An expungement is a more permanent and reliable form of clearing your record. An expungement literally clears the record of any mention of your name as it pertains to a criminal court case, as well as all evidence that you were ever convicted. A sealed record serves much the same purpose, but the record still exists; it's just that almost no one can access it through conventional means unless it's unsealed.

Keep in mind, if you get an expungement, you should seek an order from the court having the record of arrest sealed as well, or you should go to the arresting police department and give them a copy of the order and ask they remove any notation of arrest from their databases (some will do this without a separate court order, some will not). A different administrative body deals with this so it is not automatic in many jurisdictions. If your arrest record is sealed, and your record is expunged, it is very unlikely anyone will ever know (aside from those entities that can know no matter what).

There are also situations when you still are supposed to answer yes to a question of whether you've been arrested (even w/out a conviction!) or convicted. For example, a law school application will often ask if you've ever been arrested or convicted, and they want a full explanation of the event. Even if you've not been convicted and even if sealed or expunged. Along with all circumstances surrounding it, they will want the order of expungement. While you can legally answer "no" and they may never find out, you should answer "yes" in that limited situation (although it is up to you) because as an institution you are agreeing to be honest on the application and if they find out you've lied, they can retract an otherwise legitimately earned degree. The same is true with the board of bar overseers. They will ask, and it is best to answer yes. It is not a bar to being admitted or licensed to practice law, but if you lie and they find out, it is reason to take action against you, because it shows moral turpitude. This is one example but there are others.

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    Don't law students and practitioners take any umbrage at the fact that schools and bars demand expunged information, given that the very institution they support has declared the information non-existent? Why do they tolerate such requests?
    – feetwet
    Commented Sep 11, 2015 at 16:59
  • I know! I thought the same things when I first saw those questions on the applications. And when I got to law school (granted that was a while ago), but I still remember asking that very question! However, if the conviction is such that it would prevent you from getting a license or would negatively impact the reputation of the school because the crime implied moral turpitude, then it sort of makes sense on the other hand.
    – gracey209
    Commented Sep 11, 2015 at 17:29
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    I suppose that special case shows the logical impossibility of certain things the law might like to do. It it were really the case that "under the law it is as if it never happened", then "under the law" you're telling the truth by answering "no" to the question, and so "under the law" there's no moral turpitude. Meanwhile, back in the reality inhabited by the law school and the bar, you actually were arrested and prosecuted and actually didn't tell the truth about it, and the situation "under the law" (in court) is irrelevant. Commented Sep 12, 2015 at 18:05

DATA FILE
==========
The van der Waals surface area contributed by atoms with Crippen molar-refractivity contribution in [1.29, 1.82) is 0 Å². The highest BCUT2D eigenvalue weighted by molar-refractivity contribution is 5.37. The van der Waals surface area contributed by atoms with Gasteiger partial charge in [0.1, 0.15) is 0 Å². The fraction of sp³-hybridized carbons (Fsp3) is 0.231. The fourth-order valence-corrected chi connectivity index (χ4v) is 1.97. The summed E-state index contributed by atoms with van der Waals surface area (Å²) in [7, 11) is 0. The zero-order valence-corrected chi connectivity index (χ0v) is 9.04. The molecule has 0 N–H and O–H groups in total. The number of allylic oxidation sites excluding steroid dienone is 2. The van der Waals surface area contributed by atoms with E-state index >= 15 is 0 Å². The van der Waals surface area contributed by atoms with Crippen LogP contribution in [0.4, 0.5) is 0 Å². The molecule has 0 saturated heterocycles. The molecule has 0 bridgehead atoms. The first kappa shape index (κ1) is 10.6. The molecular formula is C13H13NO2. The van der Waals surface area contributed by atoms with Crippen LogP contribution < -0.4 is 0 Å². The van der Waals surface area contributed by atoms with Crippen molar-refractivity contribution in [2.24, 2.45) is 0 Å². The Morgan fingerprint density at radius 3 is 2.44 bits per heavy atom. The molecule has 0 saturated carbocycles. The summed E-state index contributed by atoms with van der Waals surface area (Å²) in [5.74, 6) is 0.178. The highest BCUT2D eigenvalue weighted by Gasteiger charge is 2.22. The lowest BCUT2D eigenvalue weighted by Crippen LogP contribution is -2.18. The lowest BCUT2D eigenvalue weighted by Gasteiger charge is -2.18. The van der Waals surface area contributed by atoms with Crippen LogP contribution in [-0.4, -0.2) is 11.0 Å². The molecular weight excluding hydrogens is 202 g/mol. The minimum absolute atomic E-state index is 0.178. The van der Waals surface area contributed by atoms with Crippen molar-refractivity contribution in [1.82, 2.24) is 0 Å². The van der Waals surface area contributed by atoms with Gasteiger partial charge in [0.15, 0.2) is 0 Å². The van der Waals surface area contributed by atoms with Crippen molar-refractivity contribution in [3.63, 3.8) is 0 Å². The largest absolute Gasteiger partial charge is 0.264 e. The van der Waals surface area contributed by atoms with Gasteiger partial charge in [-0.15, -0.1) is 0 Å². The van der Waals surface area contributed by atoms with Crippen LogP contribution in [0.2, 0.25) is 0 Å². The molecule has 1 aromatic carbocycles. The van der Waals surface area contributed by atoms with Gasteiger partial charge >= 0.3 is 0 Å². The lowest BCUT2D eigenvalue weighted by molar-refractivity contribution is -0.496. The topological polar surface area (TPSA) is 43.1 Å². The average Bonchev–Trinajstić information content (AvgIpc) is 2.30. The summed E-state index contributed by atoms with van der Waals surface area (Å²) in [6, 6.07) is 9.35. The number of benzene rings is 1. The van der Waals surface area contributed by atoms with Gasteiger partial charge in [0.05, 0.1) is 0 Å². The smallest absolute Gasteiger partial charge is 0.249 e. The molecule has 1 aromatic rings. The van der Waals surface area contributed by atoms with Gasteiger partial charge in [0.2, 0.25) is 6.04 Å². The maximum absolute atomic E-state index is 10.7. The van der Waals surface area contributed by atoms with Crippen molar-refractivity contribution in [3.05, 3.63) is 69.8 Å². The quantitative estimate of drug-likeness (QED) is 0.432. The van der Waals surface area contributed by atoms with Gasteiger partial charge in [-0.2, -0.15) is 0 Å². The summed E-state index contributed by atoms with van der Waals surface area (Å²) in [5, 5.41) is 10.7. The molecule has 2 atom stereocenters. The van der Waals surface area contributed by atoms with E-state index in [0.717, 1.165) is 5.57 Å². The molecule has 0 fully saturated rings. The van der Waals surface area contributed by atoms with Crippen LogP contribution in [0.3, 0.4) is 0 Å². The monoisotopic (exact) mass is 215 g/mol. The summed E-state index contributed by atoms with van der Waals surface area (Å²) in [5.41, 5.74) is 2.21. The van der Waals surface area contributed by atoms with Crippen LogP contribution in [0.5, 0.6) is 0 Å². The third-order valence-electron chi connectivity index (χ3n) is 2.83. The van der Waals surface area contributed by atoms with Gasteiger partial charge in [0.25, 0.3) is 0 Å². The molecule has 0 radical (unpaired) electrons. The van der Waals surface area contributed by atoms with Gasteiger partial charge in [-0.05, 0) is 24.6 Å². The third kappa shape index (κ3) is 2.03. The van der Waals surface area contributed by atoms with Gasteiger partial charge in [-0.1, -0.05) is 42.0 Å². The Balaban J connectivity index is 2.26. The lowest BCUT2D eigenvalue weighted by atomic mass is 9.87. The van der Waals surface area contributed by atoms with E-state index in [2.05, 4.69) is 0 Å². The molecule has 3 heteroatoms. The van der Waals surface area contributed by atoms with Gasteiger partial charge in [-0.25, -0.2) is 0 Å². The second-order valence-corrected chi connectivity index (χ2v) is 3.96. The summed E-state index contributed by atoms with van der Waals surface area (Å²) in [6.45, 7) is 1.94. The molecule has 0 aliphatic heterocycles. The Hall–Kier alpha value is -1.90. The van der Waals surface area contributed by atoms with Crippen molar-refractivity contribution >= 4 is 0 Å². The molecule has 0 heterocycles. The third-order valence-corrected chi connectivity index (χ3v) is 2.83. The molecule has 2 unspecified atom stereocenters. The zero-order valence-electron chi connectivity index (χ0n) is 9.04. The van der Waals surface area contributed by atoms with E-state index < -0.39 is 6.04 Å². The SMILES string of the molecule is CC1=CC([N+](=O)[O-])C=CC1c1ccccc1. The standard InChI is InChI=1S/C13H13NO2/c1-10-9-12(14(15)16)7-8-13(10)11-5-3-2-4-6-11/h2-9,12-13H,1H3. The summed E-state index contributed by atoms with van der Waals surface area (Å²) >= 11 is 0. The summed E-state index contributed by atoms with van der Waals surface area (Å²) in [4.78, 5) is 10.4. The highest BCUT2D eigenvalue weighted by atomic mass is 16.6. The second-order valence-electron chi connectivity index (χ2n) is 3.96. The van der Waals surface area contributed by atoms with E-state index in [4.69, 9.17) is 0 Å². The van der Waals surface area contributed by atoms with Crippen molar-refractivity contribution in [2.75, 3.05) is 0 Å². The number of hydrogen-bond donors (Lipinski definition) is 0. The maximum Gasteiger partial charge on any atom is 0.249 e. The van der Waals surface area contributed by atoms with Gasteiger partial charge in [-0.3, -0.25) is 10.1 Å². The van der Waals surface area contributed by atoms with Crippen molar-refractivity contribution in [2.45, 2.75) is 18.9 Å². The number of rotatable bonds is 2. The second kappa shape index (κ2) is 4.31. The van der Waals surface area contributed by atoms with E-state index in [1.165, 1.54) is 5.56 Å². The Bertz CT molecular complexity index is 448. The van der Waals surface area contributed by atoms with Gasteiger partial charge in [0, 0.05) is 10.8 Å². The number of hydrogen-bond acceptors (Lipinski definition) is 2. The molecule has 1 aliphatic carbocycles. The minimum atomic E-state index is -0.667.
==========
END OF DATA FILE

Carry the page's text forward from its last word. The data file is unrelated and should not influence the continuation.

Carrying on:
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    Yes, right. And under the law, in that case only means that you can answer "lawfully" that it didn't happen-but institutions and professional associations can also require an answer because that is a contractual relationship.
    – gracey209
    Commented Sep 12, 2015 at 19:16

Yes, you can legally say you were not arrested. The exception is law enforcement and maybe some federal jobs that I do not know about.

Employers are not allowed to ask about arrests. The exception is that they can ask about open arrests - arrests that have not resulted in a disposition.

Employers can ask if you have been convicted of a crime.

You are only required to answer questions about arrests that led to convictions. If you have no open arrests and have no convictions, you can answer no to the question if you have ever been arrested.

Info is from Do You Have A Criminal Conviction History? A Guide To Your Employment Rights In New York

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    U.S. Federal employment requiring a security clearance can ask about arrests, including those that were expunged. While official policy on such proceedings is shrouded in secrecy, such arrests are unlikely to result in denial of a clearance on their own. It appears that the goals are 1. look for dishonesty (you didn't claim this but we know about it) and 2. suspected links to drugs and terrorism (even if expunged, someone had enough evidence to get a warrant to begin with).
    – user385
    Commented Sep 11, 2015 at 17:15
  • @Snowman are people clearly informed of this and of the difference to a normal interview where it is acceptable and not dishonest to decline to mention one's expunged record?
    – Random832
    Commented Sep 11, 2015 at 19:30
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    @Random832 The forms (SF86 et al) specifically mention these things and that gaining access to classified or other data involving national security is different from other background checks and employment paperwork. They can play by different rules because they are checking for a clearance, not a job: the fact that the job may require a clearance is an inconsequential detail.
    – user385
    Commented Sep 11, 2015 at 19:53